Prince Edward, Duke of Kent, undertook a visit to Chichester Harbour last Friday, as part of celebrations to mark 50 years since its designation as an Area of Outstanding Natural Beauty.
Meeting teams at the Harbour, The Duke took the opportunity to ask about the varied nature of their conservancy work and learnt from local representatives of some of the issues facing the Harbour.
According to the teams, overdevelopment, water quality and sea level rise are all issues which threaten the environment of Chichester Harbour and it is the Conservancy’s job to protect the area for the future.
The warm autumn sunshine was out as The Duke was accompanied around the Harbour by the Lord Lieutenant of West Sussex, Mrs Susan Pyper, before taking a short lunch at Itchenor Sailing Club. Judi Darley, the Conservancy’s Communities Officer, presented Prince Edward with a hamper of Harbour Honey, highlighting the important project that promotes honey bee conservation in the Harbour.
After lunch, The Duke took a tour aboard the Conservancy’s solar-powered Catamaran, Solar Heritage. Richard Austin, AONB manager, said the visit was a great opportunity to publicise the work done there:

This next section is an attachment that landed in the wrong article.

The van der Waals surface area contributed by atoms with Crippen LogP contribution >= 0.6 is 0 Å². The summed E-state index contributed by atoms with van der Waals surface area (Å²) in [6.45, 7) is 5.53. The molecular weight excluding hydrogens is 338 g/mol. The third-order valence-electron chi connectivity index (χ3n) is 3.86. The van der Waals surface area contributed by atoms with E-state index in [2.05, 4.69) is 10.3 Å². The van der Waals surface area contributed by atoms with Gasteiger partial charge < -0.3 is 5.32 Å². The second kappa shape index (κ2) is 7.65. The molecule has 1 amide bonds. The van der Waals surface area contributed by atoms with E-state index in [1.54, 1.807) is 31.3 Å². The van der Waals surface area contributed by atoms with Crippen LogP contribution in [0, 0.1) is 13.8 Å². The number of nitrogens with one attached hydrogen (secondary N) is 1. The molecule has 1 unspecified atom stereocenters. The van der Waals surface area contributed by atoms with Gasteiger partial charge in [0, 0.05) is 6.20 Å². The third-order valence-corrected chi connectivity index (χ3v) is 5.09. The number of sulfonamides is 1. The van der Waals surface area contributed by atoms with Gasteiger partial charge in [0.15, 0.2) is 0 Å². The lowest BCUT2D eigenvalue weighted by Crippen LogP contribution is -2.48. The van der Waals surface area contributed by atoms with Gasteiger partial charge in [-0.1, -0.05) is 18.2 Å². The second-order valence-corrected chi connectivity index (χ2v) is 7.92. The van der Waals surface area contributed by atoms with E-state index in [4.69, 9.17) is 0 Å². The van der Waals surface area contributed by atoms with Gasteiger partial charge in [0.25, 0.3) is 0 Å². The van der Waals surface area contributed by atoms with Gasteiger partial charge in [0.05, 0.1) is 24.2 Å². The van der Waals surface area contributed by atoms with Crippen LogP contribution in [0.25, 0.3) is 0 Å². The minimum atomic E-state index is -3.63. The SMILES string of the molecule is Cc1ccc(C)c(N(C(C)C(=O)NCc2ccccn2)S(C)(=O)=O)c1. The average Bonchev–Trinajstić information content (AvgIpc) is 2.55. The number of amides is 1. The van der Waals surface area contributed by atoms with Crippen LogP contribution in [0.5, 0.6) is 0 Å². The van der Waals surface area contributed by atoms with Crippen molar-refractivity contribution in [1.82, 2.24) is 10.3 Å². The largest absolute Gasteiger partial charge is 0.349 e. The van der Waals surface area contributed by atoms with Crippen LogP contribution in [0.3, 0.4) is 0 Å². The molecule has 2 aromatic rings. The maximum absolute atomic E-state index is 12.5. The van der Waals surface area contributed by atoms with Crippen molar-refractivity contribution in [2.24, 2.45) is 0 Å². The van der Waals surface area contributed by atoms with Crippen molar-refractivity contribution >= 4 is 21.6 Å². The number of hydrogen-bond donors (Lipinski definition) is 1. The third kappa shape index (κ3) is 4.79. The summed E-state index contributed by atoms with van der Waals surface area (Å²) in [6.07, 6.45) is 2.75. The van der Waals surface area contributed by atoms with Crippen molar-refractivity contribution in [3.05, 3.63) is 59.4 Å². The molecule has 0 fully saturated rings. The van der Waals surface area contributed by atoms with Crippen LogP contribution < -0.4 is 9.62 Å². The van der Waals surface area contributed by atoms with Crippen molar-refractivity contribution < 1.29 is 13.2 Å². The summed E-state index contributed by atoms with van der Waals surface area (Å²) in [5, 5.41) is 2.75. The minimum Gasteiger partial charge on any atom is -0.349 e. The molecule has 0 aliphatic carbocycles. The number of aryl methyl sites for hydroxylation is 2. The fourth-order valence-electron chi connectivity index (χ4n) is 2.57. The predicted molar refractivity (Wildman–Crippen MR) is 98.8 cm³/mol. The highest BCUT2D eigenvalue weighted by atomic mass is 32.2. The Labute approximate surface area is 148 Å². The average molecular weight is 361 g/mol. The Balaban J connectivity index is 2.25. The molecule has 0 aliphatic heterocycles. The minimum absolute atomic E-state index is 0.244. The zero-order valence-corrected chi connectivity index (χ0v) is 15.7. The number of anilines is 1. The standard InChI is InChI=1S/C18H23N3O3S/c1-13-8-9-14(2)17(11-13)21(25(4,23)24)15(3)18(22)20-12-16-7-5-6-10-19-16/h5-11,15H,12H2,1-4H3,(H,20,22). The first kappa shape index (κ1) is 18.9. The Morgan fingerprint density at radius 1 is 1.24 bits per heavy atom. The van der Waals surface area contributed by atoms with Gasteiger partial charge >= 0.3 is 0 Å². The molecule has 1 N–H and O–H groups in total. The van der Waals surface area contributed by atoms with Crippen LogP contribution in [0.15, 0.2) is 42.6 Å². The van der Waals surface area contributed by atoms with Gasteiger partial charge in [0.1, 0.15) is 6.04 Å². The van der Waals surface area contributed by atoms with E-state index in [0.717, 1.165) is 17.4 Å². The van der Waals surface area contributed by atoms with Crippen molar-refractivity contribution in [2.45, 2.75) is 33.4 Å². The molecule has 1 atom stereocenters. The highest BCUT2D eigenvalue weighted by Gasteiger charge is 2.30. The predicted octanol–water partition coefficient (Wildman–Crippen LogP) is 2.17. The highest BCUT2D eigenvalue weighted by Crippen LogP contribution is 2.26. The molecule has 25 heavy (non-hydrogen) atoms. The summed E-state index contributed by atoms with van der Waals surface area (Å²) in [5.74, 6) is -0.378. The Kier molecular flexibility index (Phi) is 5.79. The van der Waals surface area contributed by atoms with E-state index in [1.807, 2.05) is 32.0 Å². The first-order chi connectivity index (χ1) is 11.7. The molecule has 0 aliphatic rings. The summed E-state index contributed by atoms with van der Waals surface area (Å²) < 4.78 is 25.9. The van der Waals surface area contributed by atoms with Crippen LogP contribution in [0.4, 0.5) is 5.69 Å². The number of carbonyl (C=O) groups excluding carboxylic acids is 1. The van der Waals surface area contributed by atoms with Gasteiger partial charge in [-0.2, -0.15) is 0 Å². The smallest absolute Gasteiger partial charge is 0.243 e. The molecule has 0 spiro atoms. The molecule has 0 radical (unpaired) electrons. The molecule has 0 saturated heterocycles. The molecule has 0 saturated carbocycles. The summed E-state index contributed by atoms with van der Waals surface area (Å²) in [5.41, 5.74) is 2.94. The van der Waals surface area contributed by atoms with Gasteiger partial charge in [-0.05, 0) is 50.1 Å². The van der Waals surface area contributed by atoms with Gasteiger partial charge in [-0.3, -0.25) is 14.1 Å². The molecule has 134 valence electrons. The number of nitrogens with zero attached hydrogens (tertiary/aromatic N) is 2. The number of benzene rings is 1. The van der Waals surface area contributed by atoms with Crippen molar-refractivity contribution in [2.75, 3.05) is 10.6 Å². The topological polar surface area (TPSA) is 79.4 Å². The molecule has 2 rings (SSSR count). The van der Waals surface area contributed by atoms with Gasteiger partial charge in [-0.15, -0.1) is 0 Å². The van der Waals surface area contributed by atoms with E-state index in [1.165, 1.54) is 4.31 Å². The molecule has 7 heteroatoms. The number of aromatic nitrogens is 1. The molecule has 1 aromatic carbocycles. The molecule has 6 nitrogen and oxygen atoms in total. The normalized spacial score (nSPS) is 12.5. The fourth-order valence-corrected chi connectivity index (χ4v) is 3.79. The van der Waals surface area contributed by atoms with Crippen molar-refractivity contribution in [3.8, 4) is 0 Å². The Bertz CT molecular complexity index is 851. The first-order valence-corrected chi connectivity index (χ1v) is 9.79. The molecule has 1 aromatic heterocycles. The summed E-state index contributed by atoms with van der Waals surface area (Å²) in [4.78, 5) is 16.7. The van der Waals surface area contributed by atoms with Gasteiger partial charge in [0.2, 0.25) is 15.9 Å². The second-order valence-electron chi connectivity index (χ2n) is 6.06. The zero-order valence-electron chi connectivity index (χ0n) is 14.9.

“It’s an absolute privilege,” he told the Chichester Observer, “everyone’s smiling, everyone’s happy, it’s given everyone a boost in the area.”
Members of the public gathered to see The Duke, including two visitors who were pleasantly surprised by the visit. Geoff and Jude Dyson travelled to the harbour all the way from St Albans to visit the area where Geoff grew up.
Also speaking to the Chichester Observer, Geoff said he last visited in 1958 and the area looked identical to how he remembered it: “They say you should never go back but this is a place you can.”
Chichester Harbour, which is located between the towns of Havant and Chichester, was designated as an Area of Outstanding Natural Beauty (AONB) in 1964. At the time, the National Parks Commissioner said of the area:
“It is unquestionably a very lovely area of tidal waters, lush fields and woods. Made outstanding, if not unique, by its backcloth of the Downs and by its ever changing vistas of Chichester Cathedral.”
AONBs are chosen for their scenery and there are only 33 of them in the UK – the smallest being the Isles of Scilly and largest, the Cotswolds. They receive statutory protection to conserve and, where possible, enhance their natural beauty.
Picture used with permission of Chichester Harbour Conservancy